With user-defined group names, the members may be either listed explicitly or generated dynamically based on an LDAP filter. With auto-generated group names, both the group names and the members are generated dynamically. More information about each option is described below.
User-defined group names are explicitly listed for the group entry. A user-defined group may be named anything and have members that are either explicitly defined or dynamically created based on a specific rule. The diagram below depicts an example of user-defined groups with dynamic members. In the example, group members are built dynamically based on the department attribute in the user entries. If a user’s department were to change, they would automatically be reflected as a member of the new group in the virtual directory. For simplicity, only the member ID is shown in the RadiantOne entry whereas in reality the full user DN is returned (as an LDAP client expects) when these groups are requested.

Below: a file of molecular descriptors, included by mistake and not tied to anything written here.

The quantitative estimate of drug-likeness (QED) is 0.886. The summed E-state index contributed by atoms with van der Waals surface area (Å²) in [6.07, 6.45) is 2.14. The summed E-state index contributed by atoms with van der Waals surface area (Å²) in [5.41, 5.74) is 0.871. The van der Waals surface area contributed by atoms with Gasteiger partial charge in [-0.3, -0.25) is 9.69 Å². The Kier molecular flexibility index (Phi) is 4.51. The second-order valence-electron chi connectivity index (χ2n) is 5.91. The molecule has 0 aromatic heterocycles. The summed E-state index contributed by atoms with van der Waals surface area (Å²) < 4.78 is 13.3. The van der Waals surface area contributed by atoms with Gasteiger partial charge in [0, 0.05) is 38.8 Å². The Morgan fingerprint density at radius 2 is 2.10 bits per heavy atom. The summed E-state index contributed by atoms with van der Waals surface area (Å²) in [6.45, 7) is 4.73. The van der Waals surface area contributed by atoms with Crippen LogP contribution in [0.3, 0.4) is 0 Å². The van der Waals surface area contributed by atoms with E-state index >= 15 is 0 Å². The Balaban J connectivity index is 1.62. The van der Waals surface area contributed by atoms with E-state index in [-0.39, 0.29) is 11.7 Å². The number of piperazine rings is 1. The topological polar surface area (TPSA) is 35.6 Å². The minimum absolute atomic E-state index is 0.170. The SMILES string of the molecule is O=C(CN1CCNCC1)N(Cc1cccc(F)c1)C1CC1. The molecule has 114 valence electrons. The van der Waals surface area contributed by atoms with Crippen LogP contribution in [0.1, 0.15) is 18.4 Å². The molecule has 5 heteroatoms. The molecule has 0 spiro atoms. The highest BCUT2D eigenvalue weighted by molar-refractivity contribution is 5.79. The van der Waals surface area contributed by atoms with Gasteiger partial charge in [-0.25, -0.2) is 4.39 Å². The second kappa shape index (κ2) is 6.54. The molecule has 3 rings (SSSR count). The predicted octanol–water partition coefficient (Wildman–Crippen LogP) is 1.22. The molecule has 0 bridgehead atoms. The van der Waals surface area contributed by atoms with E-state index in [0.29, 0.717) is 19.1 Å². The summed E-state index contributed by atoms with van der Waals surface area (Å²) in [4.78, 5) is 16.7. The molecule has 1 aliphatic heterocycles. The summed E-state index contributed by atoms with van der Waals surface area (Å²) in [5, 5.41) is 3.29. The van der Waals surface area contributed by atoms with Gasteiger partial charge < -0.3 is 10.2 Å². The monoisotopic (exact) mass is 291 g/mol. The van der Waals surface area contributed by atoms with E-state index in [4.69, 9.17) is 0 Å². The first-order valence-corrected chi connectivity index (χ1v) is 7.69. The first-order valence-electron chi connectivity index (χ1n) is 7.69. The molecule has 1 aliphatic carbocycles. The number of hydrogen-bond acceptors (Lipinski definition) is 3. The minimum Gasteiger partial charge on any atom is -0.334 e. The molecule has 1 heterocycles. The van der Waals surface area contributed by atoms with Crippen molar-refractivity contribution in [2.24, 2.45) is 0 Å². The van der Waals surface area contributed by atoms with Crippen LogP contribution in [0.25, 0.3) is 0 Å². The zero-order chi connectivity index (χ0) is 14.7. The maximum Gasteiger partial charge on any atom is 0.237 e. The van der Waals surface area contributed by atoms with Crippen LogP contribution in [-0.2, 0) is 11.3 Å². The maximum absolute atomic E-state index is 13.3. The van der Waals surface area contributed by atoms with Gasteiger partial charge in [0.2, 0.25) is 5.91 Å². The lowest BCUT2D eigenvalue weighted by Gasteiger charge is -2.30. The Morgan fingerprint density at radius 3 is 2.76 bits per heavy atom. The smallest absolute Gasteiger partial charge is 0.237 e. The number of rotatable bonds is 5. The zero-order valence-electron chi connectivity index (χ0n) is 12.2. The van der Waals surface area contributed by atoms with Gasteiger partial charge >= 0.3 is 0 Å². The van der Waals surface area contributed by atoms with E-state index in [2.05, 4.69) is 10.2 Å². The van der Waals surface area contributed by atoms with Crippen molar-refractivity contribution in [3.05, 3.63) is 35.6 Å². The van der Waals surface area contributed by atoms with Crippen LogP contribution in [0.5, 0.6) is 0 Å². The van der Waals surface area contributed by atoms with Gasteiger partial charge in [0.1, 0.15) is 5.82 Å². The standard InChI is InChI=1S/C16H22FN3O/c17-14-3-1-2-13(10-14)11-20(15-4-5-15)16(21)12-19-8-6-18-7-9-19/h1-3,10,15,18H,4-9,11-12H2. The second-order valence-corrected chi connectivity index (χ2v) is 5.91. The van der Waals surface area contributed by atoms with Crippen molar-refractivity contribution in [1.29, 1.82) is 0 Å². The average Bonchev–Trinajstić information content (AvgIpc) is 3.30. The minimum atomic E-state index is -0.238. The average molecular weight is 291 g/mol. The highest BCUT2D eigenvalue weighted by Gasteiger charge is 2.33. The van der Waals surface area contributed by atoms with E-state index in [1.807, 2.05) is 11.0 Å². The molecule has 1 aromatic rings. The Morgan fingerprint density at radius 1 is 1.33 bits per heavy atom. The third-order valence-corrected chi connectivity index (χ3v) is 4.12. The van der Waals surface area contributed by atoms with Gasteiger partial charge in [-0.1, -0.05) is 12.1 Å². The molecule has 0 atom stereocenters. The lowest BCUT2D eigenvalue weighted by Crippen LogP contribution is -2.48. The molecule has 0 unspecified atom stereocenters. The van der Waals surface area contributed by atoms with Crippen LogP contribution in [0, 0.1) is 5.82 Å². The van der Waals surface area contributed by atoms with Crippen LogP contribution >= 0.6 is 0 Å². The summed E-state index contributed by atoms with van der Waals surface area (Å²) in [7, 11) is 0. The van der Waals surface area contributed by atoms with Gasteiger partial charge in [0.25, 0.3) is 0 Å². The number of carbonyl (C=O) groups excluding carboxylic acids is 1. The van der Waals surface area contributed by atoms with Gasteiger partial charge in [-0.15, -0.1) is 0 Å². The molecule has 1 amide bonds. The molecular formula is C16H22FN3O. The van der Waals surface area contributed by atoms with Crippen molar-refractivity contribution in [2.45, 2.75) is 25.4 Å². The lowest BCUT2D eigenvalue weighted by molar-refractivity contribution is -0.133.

Figure 7: Group Names Pre-defined with Dynamic Members Example
Static group members are specific user DNs explicitly listed as members for the group entry. Any user DN in the virtual directory can be assigned to a user-defined group. Static group members can be any user DN in the virtual directory tree which means they can come from any backend source.
Dynamic group members are assigned to groups based on rules defined for specific attributes. The attribute values determine which group the member is associated with. First, determine the starting point in the RadiantOne namespace to locate the possible group members. Then, decide which attribute(s) of these entries should be used to determine which group they belong to. For example, if all user entries that contain a department attribute value of “Sales” or “Sales Associate” should be a member of the Sales group, then the LDAP filter used in the rule would look like: (|(departmentNumber=Sales)(departmentNumber=Sales Associate)). Any valid LDAP filter can be used to create the rule for populating group membership.